Wednesday, 25 May 2016

No Turkey is not joining the EU anytime soon

In a clear attempt to avoid talking about the economy (after Gove "the clever one" came up with #Let'sBeAlbania and it tanked. Badly.), Leave campaigners returned to their favourite #ProjectFear by scaremongering that staying in the EU will see the UK flooded by immigrants from Turkey, a large relatively poor majority Muslim country.

There has been a great deal of effort to try and confuse Turkey joining the EU with visa liberalisation, when they are completely different.

Visa liberalisation will give Turkish citizens (only 7m have a passport), the right to visit Schengen countries (not the UK) for tourism or business for 90 days, as long as they have a biometric passport (Turkey hasn't yet introduced biometric passports). It's a bit like the visa waiver Brits can get to visit the USA.

Like the US visa waiver, the deal gives Turkish citizens NO right to live, study or work in any EU country or get an EU passport. Any Turk wanting to become an EU citizen must get a visa for an EU country, live there for a number of years (8 in Germany) before applying for citizenship. Most EU countries require would-be citizens to show they can support themselves and any dependents without state help, are fluent in the local language and have a good understanding of national culture and law (assessed by exams). Not a fast or easy process.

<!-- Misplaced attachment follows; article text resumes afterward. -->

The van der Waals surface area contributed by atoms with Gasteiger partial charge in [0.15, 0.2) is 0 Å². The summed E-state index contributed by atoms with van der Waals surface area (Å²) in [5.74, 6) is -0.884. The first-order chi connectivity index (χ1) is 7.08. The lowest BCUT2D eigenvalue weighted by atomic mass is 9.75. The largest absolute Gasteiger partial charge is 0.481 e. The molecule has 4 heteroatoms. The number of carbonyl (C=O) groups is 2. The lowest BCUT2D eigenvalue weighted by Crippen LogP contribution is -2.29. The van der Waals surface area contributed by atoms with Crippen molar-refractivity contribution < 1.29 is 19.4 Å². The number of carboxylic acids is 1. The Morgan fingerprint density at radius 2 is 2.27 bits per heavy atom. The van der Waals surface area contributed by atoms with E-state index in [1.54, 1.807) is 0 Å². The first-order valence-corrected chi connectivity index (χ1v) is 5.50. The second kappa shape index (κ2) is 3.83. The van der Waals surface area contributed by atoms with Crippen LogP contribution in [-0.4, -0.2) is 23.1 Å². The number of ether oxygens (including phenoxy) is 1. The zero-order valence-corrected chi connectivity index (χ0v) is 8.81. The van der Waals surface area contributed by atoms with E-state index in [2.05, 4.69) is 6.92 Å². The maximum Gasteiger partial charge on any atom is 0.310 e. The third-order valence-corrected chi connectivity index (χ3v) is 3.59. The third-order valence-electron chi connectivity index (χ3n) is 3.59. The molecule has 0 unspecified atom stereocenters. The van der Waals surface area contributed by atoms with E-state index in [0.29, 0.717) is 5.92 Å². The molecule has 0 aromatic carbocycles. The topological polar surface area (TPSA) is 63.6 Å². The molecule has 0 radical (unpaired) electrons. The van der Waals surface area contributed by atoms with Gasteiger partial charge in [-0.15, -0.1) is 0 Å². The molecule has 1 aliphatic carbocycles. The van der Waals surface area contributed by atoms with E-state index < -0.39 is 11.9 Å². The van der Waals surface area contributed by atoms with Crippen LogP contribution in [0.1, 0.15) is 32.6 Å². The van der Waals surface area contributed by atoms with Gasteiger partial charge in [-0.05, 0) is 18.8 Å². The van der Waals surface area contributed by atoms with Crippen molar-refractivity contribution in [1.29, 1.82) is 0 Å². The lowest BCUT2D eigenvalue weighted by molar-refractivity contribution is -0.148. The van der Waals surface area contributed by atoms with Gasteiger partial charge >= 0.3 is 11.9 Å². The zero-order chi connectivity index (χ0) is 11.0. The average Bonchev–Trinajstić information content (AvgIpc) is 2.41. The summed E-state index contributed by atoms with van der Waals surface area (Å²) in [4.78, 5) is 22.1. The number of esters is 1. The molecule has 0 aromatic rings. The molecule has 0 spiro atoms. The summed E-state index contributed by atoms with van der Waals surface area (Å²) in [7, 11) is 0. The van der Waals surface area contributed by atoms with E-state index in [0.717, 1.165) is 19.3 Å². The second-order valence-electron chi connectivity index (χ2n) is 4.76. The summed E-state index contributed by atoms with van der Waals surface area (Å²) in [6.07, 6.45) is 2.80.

Anyone concerned that Turks could use visa free travel to move illegally to an EU country should know there are mechanisms in place to suspend the agreement should overstaying be found. EU cooperation on the union's external borders means this information is collected and shared.

In relation to Turkey joining the EU, it has been a candidate to join the EU since 1987 and has barely started implementing all the EU legislation needed. There are 35 chapters, Turkey has completed 1. Since 1987. So only 34 to go, some of which require Turkey to rescind various so-called anti-terror laws used to silence journalists and intimidate legitimate protestors. Anyone think that's going to happen soon? No, me neither. However, if there were a change of direction (government??) in Turkey, which led to an improvement of human rights and democracy, that would be a good thing for Turkey and its EU neighbours.

And of course accession of a new country to the EU requires unanimous approval by all existing members, or put more simply, every single current EU country has a veto.

So let's get back to the real debate now. I want to hear Michael Gove's "Britain should follow Albania" economic vision again....

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